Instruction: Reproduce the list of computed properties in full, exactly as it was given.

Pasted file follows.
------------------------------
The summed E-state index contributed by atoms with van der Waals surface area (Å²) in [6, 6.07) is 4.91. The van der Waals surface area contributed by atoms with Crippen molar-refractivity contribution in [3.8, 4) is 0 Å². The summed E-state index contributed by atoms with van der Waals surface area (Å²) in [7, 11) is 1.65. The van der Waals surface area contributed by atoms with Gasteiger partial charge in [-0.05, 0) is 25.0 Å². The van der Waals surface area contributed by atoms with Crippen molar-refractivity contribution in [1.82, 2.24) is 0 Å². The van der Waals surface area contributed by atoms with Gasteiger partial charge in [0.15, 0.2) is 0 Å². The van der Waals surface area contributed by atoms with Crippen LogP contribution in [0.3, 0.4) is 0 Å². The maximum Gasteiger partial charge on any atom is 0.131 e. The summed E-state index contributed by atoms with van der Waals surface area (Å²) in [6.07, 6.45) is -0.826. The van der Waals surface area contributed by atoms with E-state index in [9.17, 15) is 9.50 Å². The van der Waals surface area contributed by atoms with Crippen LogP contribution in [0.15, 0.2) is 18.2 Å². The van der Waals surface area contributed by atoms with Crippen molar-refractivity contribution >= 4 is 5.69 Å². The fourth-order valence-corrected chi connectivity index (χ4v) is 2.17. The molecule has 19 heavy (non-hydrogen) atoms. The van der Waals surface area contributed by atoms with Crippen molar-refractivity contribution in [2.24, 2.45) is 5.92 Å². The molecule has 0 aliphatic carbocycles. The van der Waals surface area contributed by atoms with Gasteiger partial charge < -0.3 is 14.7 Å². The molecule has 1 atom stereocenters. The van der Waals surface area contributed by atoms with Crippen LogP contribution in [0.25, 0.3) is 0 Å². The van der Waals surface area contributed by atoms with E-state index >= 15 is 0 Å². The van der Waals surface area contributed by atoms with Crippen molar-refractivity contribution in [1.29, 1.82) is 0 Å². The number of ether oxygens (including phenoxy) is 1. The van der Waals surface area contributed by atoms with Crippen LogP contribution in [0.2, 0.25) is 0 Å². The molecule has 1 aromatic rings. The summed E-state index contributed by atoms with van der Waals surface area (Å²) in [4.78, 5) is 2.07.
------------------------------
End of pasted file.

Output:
The summed E-state index contributed by atoms with van der Waals surface area (Å²) in [6, 6.07) is 4.91. The van der Waals surface area contributed by atoms with Crippen molar-refractivity contribution in [3.8, 4) is 0 Å². The summed E-state index contributed by atoms with van der Waals surface area (Å²) in [7, 11) is 1.65. The van der Waals surface area contributed by atoms with Gasteiger partial charge in [-0.05, 0) is 25.0 Å². The van der Waals surface area contributed by atoms with Crippen molar-refractivity contribution in [1.82, 2.24) is 0 Å². The van der Waals surface area contributed by atoms with Gasteiger partial charge in [0.15, 0.2) is 0 Å². The van der Waals surface area contributed by atoms with Crippen LogP contribution in [0.3, 0.4) is 0 Å². The maximum Gasteiger partial charge on any atom is 0.131 e. The summed E-state index contributed by atoms with van der Waals surface area (Å²) in [6.07, 6.45) is -0.826. The van der Waals surface area contributed by atoms with E-state index in [9.17, 15) is 9.50 Å². The van der Waals surface area contributed by atoms with Crippen LogP contribution in [0.15, 0.2) is 18.2 Å². The van der Waals surface area contributed by atoms with Crippen molar-refractivity contribution >= 4 is 5.69 Å². The fourth-order valence-corrected chi connectivity index (χ4v) is 2.17. The molecule has 19 heavy (non-hydrogen) atoms. The van der Waals surface area contributed by atoms with Crippen molar-refractivity contribution in [2.24, 2.45) is 5.92 Å². The molecule has 0 aliphatic carbocycles. The van der Waals surface area contributed by atoms with Gasteiger partial charge < -0.3 is 14.7 Å². The molecule has 1 atom stereocenters. The van der Waals surface area contributed by atoms with Crippen LogP contribution in [0.25, 0.3) is 0 Å². The van der Waals surface area contributed by atoms with E-state index >= 15 is 0 Å². The van der Waals surface area contributed by atoms with Crippen molar-refractivity contribution in [1.29, 1.82) is 0 Å². The number of ether oxygens (including phenoxy) is 1. The van der Waals surface area contributed by atoms with Crippen LogP contribution in [0.2, 0.25) is 0 Å². The molecule has 1 aromatic rings. The summed E-state index contributed by atoms with van der Waals surface area (Å²) in [4.78, 5) is 2.07.